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Stories, Simplicity and Parties


I am indebted to my wife for many things – this week, it’s the idea for the blog. Dav sent me a link to a speech by Michael Acton Smith – one of the rock star entrepreneurs of the web.

The speech was reported as ‘10 top killer tips for start-ups’ and they’ll take you less than a minute to read. But let me comment on three of the tips in a little more depth – because I think they apply to established businesses every bit as much as start-ups. What’s more, I absolutely guarantee that you’ll agree with the last one I’ve chosen!

Tell your story

We do business with people we know, like and trust. But increasingly, business and relationships are online. How do we like someone we’ve never met?

As I’ve said previously, tell your story. Whether it’s on your website, through social media or in your company brochure, don’t ever be afraid to open up and tell potential customers and clients why you do what you do and what drives you.

But don’t say ‘we’re passionate about widgets.’ Being ‘passionate’ about something is fast becoming the biggest cliché in business. Tell the story of how you got into the widget business; of how something you did made a real difference to a customer.

Human beings react to and relate to stories. For most of human history, stories were how we shared knowledge and taught our children. So don’t be afraid to tell yours: clients and customers want to hear it and – increasingly – so does the Google algorithm.

Keep it simple

This may seem like the most unoriginal advice I’ve ever put in this blog. We all learn KISS within about five seconds of getting our first job: but it still bears repeating. In fact, there seems to be an increasing trend towards simplification: simple websites with simple messages and – especially online – businesses opting to concentrate on their core range and products. My old pal, the fitness coach for pregnant women in Knightsbridge, is in his element.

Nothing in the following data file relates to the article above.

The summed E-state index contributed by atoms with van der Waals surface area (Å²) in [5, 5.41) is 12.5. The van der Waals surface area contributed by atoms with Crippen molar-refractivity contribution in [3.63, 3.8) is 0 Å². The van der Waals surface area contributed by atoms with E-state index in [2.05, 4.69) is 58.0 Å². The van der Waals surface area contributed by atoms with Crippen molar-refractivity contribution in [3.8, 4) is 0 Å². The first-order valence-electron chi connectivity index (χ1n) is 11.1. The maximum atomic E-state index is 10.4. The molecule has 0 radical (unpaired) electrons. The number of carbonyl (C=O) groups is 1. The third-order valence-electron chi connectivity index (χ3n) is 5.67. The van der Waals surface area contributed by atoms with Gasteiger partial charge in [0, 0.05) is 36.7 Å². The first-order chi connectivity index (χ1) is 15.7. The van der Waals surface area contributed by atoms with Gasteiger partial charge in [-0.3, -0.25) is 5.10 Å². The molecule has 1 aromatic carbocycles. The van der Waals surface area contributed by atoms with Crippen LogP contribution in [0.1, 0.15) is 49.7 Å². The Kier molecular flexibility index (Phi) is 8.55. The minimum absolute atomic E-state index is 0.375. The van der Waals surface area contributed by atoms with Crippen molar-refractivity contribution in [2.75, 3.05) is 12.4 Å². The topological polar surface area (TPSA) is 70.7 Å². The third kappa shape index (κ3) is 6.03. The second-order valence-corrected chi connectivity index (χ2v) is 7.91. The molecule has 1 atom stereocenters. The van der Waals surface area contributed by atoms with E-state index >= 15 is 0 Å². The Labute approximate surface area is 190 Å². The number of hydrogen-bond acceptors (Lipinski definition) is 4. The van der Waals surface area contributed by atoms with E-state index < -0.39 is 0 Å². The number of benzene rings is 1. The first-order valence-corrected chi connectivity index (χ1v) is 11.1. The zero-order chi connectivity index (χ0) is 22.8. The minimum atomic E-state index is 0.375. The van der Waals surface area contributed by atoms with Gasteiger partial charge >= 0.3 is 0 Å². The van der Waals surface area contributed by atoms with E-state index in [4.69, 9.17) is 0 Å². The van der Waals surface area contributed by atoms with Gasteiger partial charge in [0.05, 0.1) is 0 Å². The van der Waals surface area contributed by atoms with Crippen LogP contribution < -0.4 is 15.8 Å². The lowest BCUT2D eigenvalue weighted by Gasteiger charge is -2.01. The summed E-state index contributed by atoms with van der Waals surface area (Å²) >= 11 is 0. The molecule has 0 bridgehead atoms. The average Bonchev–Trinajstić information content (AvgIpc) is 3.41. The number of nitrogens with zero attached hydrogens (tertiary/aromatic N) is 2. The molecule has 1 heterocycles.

Business owners used to worry that a simple message and an equally simple product range might mean their business wasn’t viable. ‘Are there really enough people in York who want what I’m offering?’

But today your market doesn’t stop at York. It doesn’t even stop at New York. One of the most exciting trends for me this year has been the way so many Board members have started to develop their businesses internationally. The market out there is huge – which in turn means you can afford to keep it simple. To return to Make Good Art and the speech by Neil Gaiman – increasingly you can afford to concentrate on what it is that only you do best.

Say yes to parties

What more sensible advice could there be with December less than a weekend away? But the point that Michael Acton Smith makes is simple: you never meet anyone new sitting at your desk. By and large, your office is not the place where you’re exposed to new ideas or where your way of looking at the world is challenged.

So get out there and meet some new people. Expose yourself to the risk of someone saying, ‘Why not…’

It’s too easy to say, ‘there’s no point going because it’ll just be the same old people saying the same old things.’ Fifty percent of the time it will be: but the other fifty per cent of the time it won’t; there’ll be a potential new client, a new idea or a new business opportunity. The trouble is that you don’t know which fifty per cent it will be: the only way to find out is to go.

But hey – it’s December! If you can’t go to a party now, when can you go? And if that’s what you’re doing this weekend, have a brilliant time. And if you’re marching round Monks Cross instead with your children’s Christmas list in your pocket – that makes two of us…

Only 114 Planning Days to Christmas!


Well, this’ll depress you. Sixteen weeks today it’s the day before Christmas Eve – which means that the readership of this blog has immediately divided into three camps: